Charlie Rose, Matt Lauer, and now Garrison Keillor. All of these very public falls from grace have presented media companies with a conundrum: When your brand is all about transparency and openness, how do you manage a scandal within your own ranks?
It was midday Wednesday when a tweet came from the Associated Press. It read, "BREAKING: Garrison Keillor says he's been fired by Minnesota Public Radio over allegations of inappropriate behavior."
Just 11 minutes later, Minnesota Public Radio posted a detailed statement on its company website, saying it was terminating its contracts with Keillor. People in the MPR Newsroom scrambled to get the news on the air.
Senior management of MPR said it had learned about the allegations a month earlier. The company hired an outside law firm to investigate the claims and created a special board committee to address the issue.
But communications strategist Mike Zipko said the best-laid plans didn't really matter once Keillor scooped MPR on its own story.
"He broke the news," Zipko said. "And what ends up happening is, the full context hasn't come out, and now you're chasing after his definition of what the story is and what the reality is. And I also think it kind of raises questions as to why did I not hear it from APM and Minnesota Public Radio first."
MPR's spokesperson, Angie Andresen, said in an email that the company notified Keillor late Tuesday of the decision to cut ties. The plan, she said, was to announce the news at midday Wednesday, but Keillor decided to "self-disclose."
"We provided him with a window of time to process our decision before we made it public," Andresen wrote. "We fully anticipated Garrison may decide to tell his story on his timeline."
It's not the first time Keillor has jumped the gun. Back in 2015, he told the Associated Press about his plans to retire from A Prairie Home Companion at the end of the next season — before he even told his own staff.
So, what should MPR do now? Mike Zipko said the company's leaders need to go on the air to explain their decision.
"You're a news organization that expects other people to step up and be candid," he said. "Sometimes ... there's a perception in the marketplace it's a double standard. You're expecting other people to share information in tough situations, but when it becomes about you, that's where I think the news organizations sometimes don't always see it as everybody else."
Zipko is among a group of Minnesota public relations professionals who've helped clients regain control of their message. In the industry, it's called "crisis communications."
Another consultant who is not involved with MPR, Maureen Schriner, said the company is in a tough spot.
"The issue is that the public doesn't know what the internal investigation looked into," she said. "And because those personnel issues are private, we probably will never know."
All the public knows is Keillor's account. In an email, he told the Star Tribune that the allegation involved him inadvertently placing his hand on a female co-worker's bare back. Without any more information countering his story, hundreds of listeners have contacted MPR, furious with what they see as an overreaction to the incident.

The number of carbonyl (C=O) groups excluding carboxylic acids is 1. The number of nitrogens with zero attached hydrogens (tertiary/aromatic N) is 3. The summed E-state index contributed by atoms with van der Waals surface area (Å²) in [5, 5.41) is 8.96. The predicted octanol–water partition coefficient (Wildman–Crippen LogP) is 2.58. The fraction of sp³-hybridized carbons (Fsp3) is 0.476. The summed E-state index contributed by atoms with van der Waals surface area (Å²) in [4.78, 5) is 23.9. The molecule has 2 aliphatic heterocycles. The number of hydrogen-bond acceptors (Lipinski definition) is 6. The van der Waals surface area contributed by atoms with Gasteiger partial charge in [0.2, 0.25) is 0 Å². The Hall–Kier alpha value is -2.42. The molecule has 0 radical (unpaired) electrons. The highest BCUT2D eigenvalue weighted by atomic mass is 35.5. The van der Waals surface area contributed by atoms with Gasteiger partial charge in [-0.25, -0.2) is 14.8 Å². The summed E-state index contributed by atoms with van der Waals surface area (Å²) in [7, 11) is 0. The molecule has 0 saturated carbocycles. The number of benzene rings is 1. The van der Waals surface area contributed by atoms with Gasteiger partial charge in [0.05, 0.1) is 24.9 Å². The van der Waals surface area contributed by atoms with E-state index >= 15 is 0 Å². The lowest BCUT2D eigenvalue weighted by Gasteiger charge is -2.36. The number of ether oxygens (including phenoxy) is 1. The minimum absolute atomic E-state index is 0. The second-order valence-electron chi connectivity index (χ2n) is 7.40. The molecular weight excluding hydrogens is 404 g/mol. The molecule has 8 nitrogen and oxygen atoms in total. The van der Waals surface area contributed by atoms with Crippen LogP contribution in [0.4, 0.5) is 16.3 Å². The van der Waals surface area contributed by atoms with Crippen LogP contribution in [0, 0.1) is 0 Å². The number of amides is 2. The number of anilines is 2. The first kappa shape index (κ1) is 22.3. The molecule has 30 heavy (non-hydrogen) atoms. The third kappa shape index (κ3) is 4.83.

One thing that differentiates the Keillor scandal from the others that befell Charlie Rose, Matt Lauer and NPR's Mike Oreskes is that in those cases, the women publicly told their stories. The two people who complained in Keillor's case have not.
The company said in an email last night to MPR News that it is honoring individual privacy. Angie Andresen said, "Breaching that would likely have a severe, negative impact on people considering coming forward both here and elsewhere. Therefore, we are very limited in what we can say."
"Our commitment to transparency and our commitment to confidentiality are often in conflict with each other," she wrote, "and that has many people feeling understandably frustrated."
MPR has declined requests for interviews from MPR News. But one news organization, NPR, did put its top brass on the air to address a sexual harassment scandal. After its top news executive, Mike Oreskes, resigned in the wake of accusations against him, public radio listeners got to hear this uncomfortable exchange between host Mary Louise Kelly and NPR CEO Jarl Mohn:
KELLY: Why are we getting scooped by The Washington Post on this?
MOHN: Why are we — are you — you're talking about The New York Times story? When we, you know...
KELLY: I'm talking about The Washington Post story quoting two New York Times women. And I'll add to that. I learned that Mike Oreskes had resigned when I checked my phone in the line in the NPR canteen today. And the way I learned about it was via an AP news alert — Associated Press. Why did they know and we didn't?
Crisis communications experts say this kind of exchange is excruciating. But they say for media companies, it's usually best to err on the side of openness.
Jon Austin, a crisis communications specialist who has represented clients ranging from Northwest Airlines to Walter Palmer, who shot Cecil the lion, said he doesn't want to second-guess MPR, for which he has done work in the past.
"But as a general proposition, with an organization like MPR, I think more transparency is usually better than less," Austin said. "People are used to hearing MPR through the spoken word. It's a great strength of your organization, and one you shouldn't neglect in times like this."
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